The Maryland horse industry made its case March 15 for legislation that would shift gaming revenue from capital improvements to racetrack operations.
A commission overseeing development of video lottery terminal parlors in Maryland said Jan. 11 the state should examine ways to attract more interest in available gaming licenses and study similar operations in other states.
Magna Entertainment Corp. said Feb. 4 it has arranged to pay a $28.5-million licensing fee for slot machines -- but the money will be placed in an escrow account at a Maryland bank.
In a jaw-dropping revision, Maryland received requests for far fewer slot machines in five license proposals than previously thought, and two of the six bidders -- including Laurel Park owner Magna Entertainment Corp. -- failed to pay $22.5 million in required up-front fees, a state official said Feb. 3.
Maryland voters approved legalizing slot machines Tuesday in a constitutional amendment, paving the way for up to 15,000 machines in five locations and ending years of debate between lawmakers who never managed to pass the measure on their own.
The Maryland Jockey Club said it is "aggressively supporting" a campaign to win approval via a Nov. 4 statewide referendum for slot machines at five locations in the state.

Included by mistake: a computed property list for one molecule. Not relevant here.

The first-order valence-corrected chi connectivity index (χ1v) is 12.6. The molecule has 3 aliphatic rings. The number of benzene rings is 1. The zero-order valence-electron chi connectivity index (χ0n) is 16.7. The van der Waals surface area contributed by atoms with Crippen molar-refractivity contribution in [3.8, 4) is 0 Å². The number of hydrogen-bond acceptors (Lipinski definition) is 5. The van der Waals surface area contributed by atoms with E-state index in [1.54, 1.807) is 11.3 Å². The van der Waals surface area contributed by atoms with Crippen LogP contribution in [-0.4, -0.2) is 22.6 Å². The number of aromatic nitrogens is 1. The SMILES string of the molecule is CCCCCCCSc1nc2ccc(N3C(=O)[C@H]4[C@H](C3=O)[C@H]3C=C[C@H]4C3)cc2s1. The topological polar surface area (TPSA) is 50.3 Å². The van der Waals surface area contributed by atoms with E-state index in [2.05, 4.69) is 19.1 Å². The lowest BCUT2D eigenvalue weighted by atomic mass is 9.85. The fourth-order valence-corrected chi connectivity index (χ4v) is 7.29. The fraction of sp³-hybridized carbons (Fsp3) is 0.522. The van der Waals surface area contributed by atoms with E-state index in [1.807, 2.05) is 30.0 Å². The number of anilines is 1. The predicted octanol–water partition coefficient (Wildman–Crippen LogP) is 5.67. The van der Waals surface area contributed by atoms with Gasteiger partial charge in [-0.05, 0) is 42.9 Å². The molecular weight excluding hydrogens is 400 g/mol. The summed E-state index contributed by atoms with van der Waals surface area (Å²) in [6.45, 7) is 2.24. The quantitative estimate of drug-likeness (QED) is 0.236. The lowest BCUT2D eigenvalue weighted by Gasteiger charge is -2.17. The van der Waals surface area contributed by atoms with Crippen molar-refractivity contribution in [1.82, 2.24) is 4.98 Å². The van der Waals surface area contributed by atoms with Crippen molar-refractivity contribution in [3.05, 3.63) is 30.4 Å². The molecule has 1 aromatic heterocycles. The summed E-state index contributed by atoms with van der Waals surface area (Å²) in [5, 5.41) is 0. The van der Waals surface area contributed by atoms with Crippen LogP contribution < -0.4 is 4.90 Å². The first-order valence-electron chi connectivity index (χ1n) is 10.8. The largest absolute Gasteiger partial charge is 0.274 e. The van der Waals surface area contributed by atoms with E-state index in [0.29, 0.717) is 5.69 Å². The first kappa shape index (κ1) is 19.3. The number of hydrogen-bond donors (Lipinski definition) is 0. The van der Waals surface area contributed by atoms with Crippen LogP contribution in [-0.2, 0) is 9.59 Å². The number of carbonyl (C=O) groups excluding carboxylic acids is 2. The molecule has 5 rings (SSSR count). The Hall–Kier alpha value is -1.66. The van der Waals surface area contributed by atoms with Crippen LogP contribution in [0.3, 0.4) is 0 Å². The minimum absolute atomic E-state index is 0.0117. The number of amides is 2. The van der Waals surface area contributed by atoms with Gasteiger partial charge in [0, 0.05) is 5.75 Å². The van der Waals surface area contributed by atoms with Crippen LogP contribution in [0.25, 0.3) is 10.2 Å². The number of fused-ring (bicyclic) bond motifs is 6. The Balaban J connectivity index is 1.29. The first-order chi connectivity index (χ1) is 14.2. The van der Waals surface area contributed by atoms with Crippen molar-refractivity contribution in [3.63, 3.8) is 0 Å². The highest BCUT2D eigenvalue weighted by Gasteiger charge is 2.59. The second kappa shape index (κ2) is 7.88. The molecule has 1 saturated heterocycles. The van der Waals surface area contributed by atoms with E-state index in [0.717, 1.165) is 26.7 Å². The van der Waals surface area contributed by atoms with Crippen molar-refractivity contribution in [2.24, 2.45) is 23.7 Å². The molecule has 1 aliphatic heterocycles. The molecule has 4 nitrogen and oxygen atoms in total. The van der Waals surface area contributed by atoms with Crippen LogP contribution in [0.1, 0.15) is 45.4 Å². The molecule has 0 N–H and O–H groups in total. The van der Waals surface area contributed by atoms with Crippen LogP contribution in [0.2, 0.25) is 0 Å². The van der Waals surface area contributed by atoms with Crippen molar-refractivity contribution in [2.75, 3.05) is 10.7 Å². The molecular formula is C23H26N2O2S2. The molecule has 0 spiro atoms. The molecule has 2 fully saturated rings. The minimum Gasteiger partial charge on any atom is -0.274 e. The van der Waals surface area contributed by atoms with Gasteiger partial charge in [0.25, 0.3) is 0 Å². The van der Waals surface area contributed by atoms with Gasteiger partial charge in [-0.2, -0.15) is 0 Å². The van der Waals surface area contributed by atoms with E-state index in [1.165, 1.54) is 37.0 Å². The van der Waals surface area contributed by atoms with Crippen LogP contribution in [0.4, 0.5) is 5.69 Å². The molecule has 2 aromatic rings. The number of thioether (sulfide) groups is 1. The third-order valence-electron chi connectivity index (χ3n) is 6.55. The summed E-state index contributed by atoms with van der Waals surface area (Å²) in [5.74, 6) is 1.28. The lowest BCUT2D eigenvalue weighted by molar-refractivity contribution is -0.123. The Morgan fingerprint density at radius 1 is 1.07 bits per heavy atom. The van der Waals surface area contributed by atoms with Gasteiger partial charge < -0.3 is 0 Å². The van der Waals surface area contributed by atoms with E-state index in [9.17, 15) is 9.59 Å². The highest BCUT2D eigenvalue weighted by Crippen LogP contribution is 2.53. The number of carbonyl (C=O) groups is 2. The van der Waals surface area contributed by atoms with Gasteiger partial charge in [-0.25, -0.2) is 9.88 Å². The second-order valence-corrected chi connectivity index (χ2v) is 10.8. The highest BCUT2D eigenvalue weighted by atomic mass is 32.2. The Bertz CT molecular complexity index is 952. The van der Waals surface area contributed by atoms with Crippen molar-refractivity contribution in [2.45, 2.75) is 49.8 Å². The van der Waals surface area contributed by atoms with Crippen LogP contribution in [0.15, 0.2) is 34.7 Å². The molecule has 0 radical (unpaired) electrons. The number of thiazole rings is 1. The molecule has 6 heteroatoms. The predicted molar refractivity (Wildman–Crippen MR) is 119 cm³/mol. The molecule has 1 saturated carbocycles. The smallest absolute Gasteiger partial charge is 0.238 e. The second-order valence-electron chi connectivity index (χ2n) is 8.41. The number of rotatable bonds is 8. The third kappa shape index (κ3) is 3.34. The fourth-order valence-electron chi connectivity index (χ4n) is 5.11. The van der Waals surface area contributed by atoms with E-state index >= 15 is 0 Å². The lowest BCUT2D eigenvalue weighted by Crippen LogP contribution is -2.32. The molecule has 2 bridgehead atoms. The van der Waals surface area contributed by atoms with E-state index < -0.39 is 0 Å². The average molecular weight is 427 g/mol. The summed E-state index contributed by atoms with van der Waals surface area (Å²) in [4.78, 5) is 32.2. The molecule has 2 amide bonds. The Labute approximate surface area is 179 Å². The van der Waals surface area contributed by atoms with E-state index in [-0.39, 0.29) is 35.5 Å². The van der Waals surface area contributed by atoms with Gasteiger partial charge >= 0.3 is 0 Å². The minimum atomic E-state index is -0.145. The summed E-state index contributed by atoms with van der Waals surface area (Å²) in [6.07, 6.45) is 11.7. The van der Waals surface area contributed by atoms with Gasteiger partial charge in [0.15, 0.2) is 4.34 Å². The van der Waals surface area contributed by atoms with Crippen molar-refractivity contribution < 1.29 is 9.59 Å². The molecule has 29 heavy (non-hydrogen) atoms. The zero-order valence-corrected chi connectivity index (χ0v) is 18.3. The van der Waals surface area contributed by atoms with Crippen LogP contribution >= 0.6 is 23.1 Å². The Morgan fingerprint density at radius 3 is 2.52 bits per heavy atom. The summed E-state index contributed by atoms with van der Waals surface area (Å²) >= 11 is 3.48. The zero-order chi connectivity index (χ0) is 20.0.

The Maryland House of Delegates passed a measure Nov. 16 to authorize a November 2008 referendum on slot machines in the state.
The Maryland House of Delegates put off voting on whether the state should have a referendum on slot-machine gambling after a day of changes in the proposal Nov. 15. The issue is on the agenda when the House reconvenes Nov. 16.
A November 2008 referendum on allowing slot machines in the state was approved by the Maryland Senate the evening of Nov. 8.
The legislative race for slot machines in Maryland hit fever pitch Nov. 2 with rallies in the state capital.
- By Tom Keyser
The Maryland Racing Commission on Thursday abruptly cut off testimony concerning construction of a racetrack in the western part of the state so opposing sides could work on an agreement to expedite the tedious process. William Rickman Jr., who wants to build the track in remote Allegany County, offered to write a letter of credit to guarantee its financial viability and stability. Rickman, who owns and Delaware Park and Ocean Downs, a Maryland harness track, is the only applicant for the license to construct the track.
The Maryland Jockey Club has loaned $5.1 million to the owner of Rosecroft Raceway to buy Ocean Downs.
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